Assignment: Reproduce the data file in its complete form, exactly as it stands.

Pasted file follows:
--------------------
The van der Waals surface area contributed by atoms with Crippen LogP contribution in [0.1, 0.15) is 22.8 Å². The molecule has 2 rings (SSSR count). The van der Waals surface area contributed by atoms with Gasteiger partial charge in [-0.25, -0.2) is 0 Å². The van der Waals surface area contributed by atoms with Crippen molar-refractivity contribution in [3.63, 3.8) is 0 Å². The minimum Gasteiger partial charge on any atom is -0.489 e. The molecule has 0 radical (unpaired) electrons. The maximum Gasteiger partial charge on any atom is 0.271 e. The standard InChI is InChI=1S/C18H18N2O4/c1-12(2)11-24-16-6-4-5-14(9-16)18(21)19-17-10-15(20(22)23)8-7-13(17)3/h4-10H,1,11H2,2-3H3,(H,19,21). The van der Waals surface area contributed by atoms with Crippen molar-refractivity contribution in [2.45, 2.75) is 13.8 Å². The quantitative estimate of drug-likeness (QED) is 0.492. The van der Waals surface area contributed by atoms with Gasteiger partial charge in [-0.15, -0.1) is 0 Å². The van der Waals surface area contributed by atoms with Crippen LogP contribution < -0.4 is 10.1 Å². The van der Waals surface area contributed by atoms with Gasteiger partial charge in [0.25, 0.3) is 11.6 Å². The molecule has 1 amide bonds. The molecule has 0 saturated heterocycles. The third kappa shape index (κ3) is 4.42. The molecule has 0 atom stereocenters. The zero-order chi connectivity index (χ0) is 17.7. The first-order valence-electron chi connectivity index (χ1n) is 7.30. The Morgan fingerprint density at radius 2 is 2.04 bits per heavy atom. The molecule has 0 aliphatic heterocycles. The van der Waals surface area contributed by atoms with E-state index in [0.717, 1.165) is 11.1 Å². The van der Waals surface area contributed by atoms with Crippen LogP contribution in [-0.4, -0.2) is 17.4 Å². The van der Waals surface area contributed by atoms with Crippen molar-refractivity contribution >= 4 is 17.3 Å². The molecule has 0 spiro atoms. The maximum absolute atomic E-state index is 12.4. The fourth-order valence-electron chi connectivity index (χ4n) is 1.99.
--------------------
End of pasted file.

The van der Waals surface area contributed by atoms with Crippen LogP contribution in [0.1, 0.15) is 22.8 Å². The molecule has 2 rings (SSSR count). The van der Waals surface area contributed by atoms with Gasteiger partial charge in [-0.25, -0.2) is 0 Å². The van der Waals surface area contributed by atoms with Crippen molar-refractivity contribution in [3.63, 3.8) is 0 Å². The minimum Gasteiger partial charge on any atom is -0.489 e. The molecule has 0 radical (unpaired) electrons. The maximum Gasteiger partial charge on any atom is 0.271 e. The standard InChI is InChI=1S/C18H18N2O4/c1-12(2)11-24-16-6-4-5-14(9-16)18(21)19-17-10-15(20(22)23)8-7-13(17)3/h4-10H,1,11H2,2-3H3,(H,19,21). The van der Waals surface area contributed by atoms with Crippen molar-refractivity contribution in [2.45, 2.75) is 13.8 Å². The quantitative estimate of drug-likeness (QED) is 0.492. The van der Waals surface area contributed by atoms with Gasteiger partial charge in [-0.15, -0.1) is 0 Å². The van der Waals surface area contributed by atoms with Crippen LogP contribution < -0.4 is 10.1 Å². The van der Waals surface area contributed by atoms with Gasteiger partial charge in [0.25, 0.3) is 11.6 Å². The molecule has 1 amide bonds. The molecule has 0 saturated heterocycles. The third kappa shape index (κ3) is 4.42. The molecule has 0 atom stereocenters. The zero-order chi connectivity index (χ0) is 17.7. The first-order valence-electron chi connectivity index (χ1n) is 7.30. The Morgan fingerprint density at radius 2 is 2.04 bits per heavy atom. The molecule has 0 aliphatic heterocycles. The van der Waals surface area contributed by atoms with E-state index in [0.717, 1.165) is 11.1 Å². The van der Waals surface area contributed by atoms with Crippen LogP contribution in [-0.4, -0.2) is 17.4 Å². The van der Waals surface area contributed by atoms with Crippen molar-refractivity contribution >= 4 is 17.3 Å². The molecule has 0 spiro atoms. The maximum absolute atomic E-state index is 12.4. The fourth-order valence-electron chi connectivity index (χ4n) is 1.99.